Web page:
News Column

Rex McGee and friends like to tweak the traditionalists

November 6, 2013


Nov. 06--Far from the lights of the main stage at the Galax Old Fiddler's Convention, in a corner of a sprawling campground sprinkled with jam sessions that greeted the morning light, Rex McGee formed a musical band of brothers who turned traditional songs on their head, working them through a filter of rock, jazz, classical and any other musical genre that caught their collective fancy.

"We mischievous players gravitated toward each other," McGee said about those jam sessions, which date to the late 1980s when he was a teenager. "We were always looking for a way to tweak the traditionalists."

McGee's new CD, "Kripplekrunk," is a product of those annual pilgrimages to Galax, the mother of all fiddler conventions. The CD, McGee's first since 2000's wonderfully inventive "24 Creations for Solo Banjo," features veterans from those Galax campground days and a cast of virtuosos from North Carolina and Virginia who possess a seemingly other-worldly command of their instruments.

McGee, a multi-instrumentalist from a long line of Stokes County musicians, sticks with banjo on the CD, an instrument that he has stretched and pulled every which way, creating genre-bending, left-of-center music in the mold of Bela Fleck and The Punch Brothers.

On "24 Solos," McGee composed a solo banjo piece in every key, simply naming each song after the key signature.

"Kripplekrunk" is a more traditional recording, featuring John Garris on guitar, Danny Knicely on mandolin, Nate Leath on fiddle, Dennis Lee on bass and Bobby Martin on percussion. The songs were laid down during a two-day recording marathon at Fidelitorium Studios in Kernersville, with no overdubs, just live playing with few takes.

The songs explore all kinds of musical terrain, reflecting McGee's interest in a wide-range of music. Some seemed to have rolled down from the mountains; others evoke images of smoky jazz clubs.

McGee didn't expect to take 13 years off between projects.

But shortly after getting married, kids started arriving -- he and wife, Jessie, have five now -- and bills needed to be paid.

So McGee, who is a pharmacist, made the responsible choice, setting aside musical ambitions for a steady income filling prescriptions at area drug stores.

"The bottom line is that living the lifestyle of a traveling musician while being a family person is pretty difficult," said McGee, 43. "And life fell into that pattern. At the same time, I was not as stressed as a lot of my (musician) friends. And by not making music as my main priority, I really look forward to times when I get a chance to play. It's always fun."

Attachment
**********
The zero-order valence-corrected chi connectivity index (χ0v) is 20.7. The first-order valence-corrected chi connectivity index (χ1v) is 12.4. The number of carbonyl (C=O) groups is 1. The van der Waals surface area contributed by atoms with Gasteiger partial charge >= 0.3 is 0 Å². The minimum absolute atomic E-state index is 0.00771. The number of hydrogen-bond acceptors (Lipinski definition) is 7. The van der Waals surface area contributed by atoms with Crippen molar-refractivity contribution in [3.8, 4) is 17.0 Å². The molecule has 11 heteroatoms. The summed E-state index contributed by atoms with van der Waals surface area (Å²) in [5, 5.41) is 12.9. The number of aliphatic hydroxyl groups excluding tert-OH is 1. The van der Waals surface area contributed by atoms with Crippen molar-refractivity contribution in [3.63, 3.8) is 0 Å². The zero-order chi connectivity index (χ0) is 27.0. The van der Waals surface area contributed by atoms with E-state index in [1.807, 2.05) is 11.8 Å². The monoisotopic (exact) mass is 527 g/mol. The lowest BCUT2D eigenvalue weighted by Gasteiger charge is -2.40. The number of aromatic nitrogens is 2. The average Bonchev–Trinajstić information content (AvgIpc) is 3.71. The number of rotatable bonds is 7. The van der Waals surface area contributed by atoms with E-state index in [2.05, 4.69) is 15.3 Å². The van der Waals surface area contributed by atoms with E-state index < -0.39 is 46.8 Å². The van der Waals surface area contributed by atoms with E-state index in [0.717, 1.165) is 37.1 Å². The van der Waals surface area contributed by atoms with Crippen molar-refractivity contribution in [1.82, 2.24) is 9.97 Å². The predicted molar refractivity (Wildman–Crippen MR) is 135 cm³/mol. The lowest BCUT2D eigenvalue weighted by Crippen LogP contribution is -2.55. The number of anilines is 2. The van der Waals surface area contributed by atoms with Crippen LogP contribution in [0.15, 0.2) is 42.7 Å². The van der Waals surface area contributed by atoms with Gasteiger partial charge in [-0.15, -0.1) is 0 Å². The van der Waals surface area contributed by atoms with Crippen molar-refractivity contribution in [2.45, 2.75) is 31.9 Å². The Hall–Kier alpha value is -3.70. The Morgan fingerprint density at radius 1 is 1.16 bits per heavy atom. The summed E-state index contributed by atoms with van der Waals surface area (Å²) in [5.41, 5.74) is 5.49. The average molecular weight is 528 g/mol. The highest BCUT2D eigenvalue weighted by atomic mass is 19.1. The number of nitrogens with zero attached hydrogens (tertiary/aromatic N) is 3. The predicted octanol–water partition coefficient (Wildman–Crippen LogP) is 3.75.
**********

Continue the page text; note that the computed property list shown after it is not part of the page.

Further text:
McGee did not make a clean break from music. Several years ago, he toured with John Cowan, a stint that let him travel all over the country and play with some of his musical heroes, including Vassar Clements, Tony Rice and Stuart Duncan.

He also shared the stage at Merlefest with John Paul Jones, former bass player for a little band called Led Zeppelin.

Cowan had met him at a hotel at Merlefest and invited him to join the band for a song.

"Our road manager woke us up and said, 'You're playing with John Paul Jones today.' And I said, 'Who's that?'" recalled McGee.

"It was a little bit of immediate fame."

McGee has also played with Brynmor, a local Celtic rock band, and Footloose, a contra band, through the years, and he has created his own YouTube channel filled with clips of him playing jigs, waltzes and other traditional songs on banjo and fiddle.

But all of these remained side projects.

A couple of his friends and fans of his music encouraged him to make a deeper musical commitment.

"They were telling me that this stuff is too good and that I owed it to everyone to put it out," McGee said. "I was guilt-tripped into this."

The songs are old originals; some go back to his teenage-years at South Stokes High School.

McGee is, by his account, a fifth-generation musician, on his father's side, with an impressive musical legacy on his mother's side as well.

His grandfather, Ralph McGee -- PapaGee to young Rex -- was a prize-winning fiddler of some renown who looms large in his musical education.

But it was a banjo, given to him by his maternal grandfather when he was 12, that set McGee on a new musical path.

"Once I started playing banjo when I was 12, there was hardly any music that crossed my path that I didn't want to soak up like a sponge," McGee said.

His father bought him a four-track recorder in 1984, and McGee began composing. Exposure to classical and avant-garde composers, while attending Governors School, fueled his interest in pushing boundaries on an instrument that most associate with "Dueling Banjos" or "The Beverly Hillbillies."

It's a direction that he thinks PapaGee, known as the "Old Timer," would have approved.

Years ago at Galax, McGee played "Flight of the Bumblebee" on banjo, not exactly a bluegrass favorite.

McGee recently learned from a friend that PapaGee was among those cheering enthusiastically, calling out, "That's my boy!"

McGee is curious where the new CD will take him. If it gains traction and is heard by the right people, he stands ready to devote more time to music and playing on the road, knowing how quickly time slips away.

"I love family life, but if I don't do something it'll be harder to pick myself back up and keep me in people's minds," he said.


(c)2013 Winston-Salem Journal (Winston Salem, N.C.)

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